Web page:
But that, to me, is neither relatable nor believable. Sure, it’s fun to read the wish-fulfillment fighting story, but in this context, it feels as unrealistic as the “kiss of true love, happily ever after” trope of the original fairy tales. Some people might be able to immediately stand up for themselves, whatever the cost, and to always know their minds, even in impossible situations, but that’s not true for everyone, and a person doesn’t need to do that in order to be “strong.” In an attempt to fight against the sexist trope of the weak, indecisive princess who always needs to be rescued, many stories go too far the other way, conveying the message that a girl has to always be strong and decisive, to be able to fight with a sword and throw down a witty quip and never be afraid, or she’s “weak.” You see this idea in criticism of any female character who is less than flawless, and it’s trickled down to the mindset of young readers as well, so that uncertain female protagonists are “sniveling weaklings” and anyone who doesn’t respond to every challenge with sass and rebellion is a “pushover.”
But if that’s the case, then throw me in with the weaklings, because I can be indecisive with the best of them. I wrote A Wicked Thing during a very uncertain part of my life, in the year after I graduated university and had no idea what I wanted to happen next. Without the framework of the once-endless academic ladder, I was lost, unsure who I was or what I wanted to do. As I wrote the novel, I fed a lot of that uncertainty into Aurora, creating a character who finds her strength over time, from an initial place of complete confusion.
“Sleeping Beauty” was the perfect framework for this kind of protagonist. Free will does not come easily for her, because she starts the story as a lost and overwhelmed figure, lacking knowledge or confidence because she has spent her whole life locked away. It would be unrealistic to take a character like that and make her immediately in control of her life. Instead, I wanted to see how a character that starts with so little space for self-discovery might progress to a point where she knows what she wants and what she must do.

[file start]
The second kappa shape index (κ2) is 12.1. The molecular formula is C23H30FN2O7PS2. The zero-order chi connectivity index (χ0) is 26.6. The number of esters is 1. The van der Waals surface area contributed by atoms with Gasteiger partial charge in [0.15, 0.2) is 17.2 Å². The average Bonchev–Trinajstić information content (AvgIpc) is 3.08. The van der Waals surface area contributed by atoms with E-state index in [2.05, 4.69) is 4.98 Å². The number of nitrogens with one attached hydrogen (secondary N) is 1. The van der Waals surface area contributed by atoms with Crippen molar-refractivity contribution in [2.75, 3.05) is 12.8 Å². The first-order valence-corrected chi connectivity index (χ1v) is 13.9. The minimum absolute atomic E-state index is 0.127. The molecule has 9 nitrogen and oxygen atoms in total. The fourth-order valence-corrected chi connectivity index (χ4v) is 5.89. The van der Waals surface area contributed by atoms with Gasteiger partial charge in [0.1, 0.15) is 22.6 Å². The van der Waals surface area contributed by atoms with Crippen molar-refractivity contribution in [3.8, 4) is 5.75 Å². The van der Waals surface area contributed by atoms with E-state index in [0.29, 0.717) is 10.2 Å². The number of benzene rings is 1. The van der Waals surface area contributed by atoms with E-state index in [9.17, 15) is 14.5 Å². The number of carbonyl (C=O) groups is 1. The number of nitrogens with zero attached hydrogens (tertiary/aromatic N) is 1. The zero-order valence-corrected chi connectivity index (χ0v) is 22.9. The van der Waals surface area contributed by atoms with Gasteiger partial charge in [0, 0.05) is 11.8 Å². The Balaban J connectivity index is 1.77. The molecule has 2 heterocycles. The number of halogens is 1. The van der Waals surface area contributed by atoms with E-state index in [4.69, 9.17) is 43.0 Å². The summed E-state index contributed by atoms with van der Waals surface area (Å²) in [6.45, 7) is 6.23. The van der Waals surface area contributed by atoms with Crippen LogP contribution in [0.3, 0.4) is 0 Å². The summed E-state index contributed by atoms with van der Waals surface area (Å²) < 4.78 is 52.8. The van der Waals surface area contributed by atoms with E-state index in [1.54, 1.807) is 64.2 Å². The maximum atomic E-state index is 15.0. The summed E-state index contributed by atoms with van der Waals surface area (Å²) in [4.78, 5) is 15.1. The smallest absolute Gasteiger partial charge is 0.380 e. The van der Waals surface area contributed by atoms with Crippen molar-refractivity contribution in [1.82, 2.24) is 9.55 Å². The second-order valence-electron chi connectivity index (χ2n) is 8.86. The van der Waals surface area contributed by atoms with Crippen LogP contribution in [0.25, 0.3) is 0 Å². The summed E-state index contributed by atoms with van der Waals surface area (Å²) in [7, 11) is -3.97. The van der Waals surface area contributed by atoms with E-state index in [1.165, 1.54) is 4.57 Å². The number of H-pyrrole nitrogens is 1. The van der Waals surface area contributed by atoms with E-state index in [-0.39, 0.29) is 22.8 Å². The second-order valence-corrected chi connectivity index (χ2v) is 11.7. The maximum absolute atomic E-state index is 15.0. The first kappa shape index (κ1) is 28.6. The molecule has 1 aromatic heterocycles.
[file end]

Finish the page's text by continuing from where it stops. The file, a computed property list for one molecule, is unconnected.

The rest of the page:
Ultimately, I wanted a novel about Sleeping Beauty reclaiming her own story, rather than one where the author reclaims it for the reader. If Aurora is confident and in control of things from the beginning, then it’s a story about strength and free will, yes, but it’s one where the entire story and characterization has been altered to fit that more empowering narrative. If Aurora is to reclaim her own story, she has to grow from passivity to power within the pages of the story itself, and be impeded by the idea that free will isn’t always easy. Because of this, I did whatever I could to isolate Aurora in the plot, to make any action difficult, both physically and psychologically. In a sense, I doubled down on the passivity of Aurora, turning narrative negligence into a narrative point, so that her inaction was not because she did not matter, but because the very fact that she mattered made acting so difficult.
A Wicked Thing also has three potential love interests. In this context of fated true love, I wanted to offer Aurora a variety of options, and to see all the ways that they can fall apart—because a protagonist does not automatically get her pick in love just because she’s the protagonist. Although Aurora does not believe in destiny with her prince, she is so surrounded by the concept of fate and destiny that she cannot resist weaving her own stories, imagining that other people she meets by chance may play roles in her life that those originally cast cannot.
And that is another way that the “destiny” in fairy tales can feel so appealing. Everyone fits into neat boxes—the evil witch, the princess, the true love—and they will never do anything to challenge those assessments. It’s incredibly easy to imagine stories about our lives, as Aurora does, where a coincidence was always meant to happen, and a new acquaintance might be “the one.” But when real people are involved, they often act to shatter our perceptions, and I wanted Aurora to be forced to face that as she tries to puzzle out how she wants her story to proceed.
A Wicked Thing is the story of a girl learning how to become a heroine in a world where she seems to have no options or chances to make decisions for herself. It’s a question of how a protagonist can enjoy free will when all her choices are bad ones, where destiny is broken but still can’t be easily dismissed. And it’s a resolution to my own complicated relationship with fairy tales, where I am enchanted by their magic and possibility, but wonder why the young protagonists never seem to be able to experience that possibility for themselves.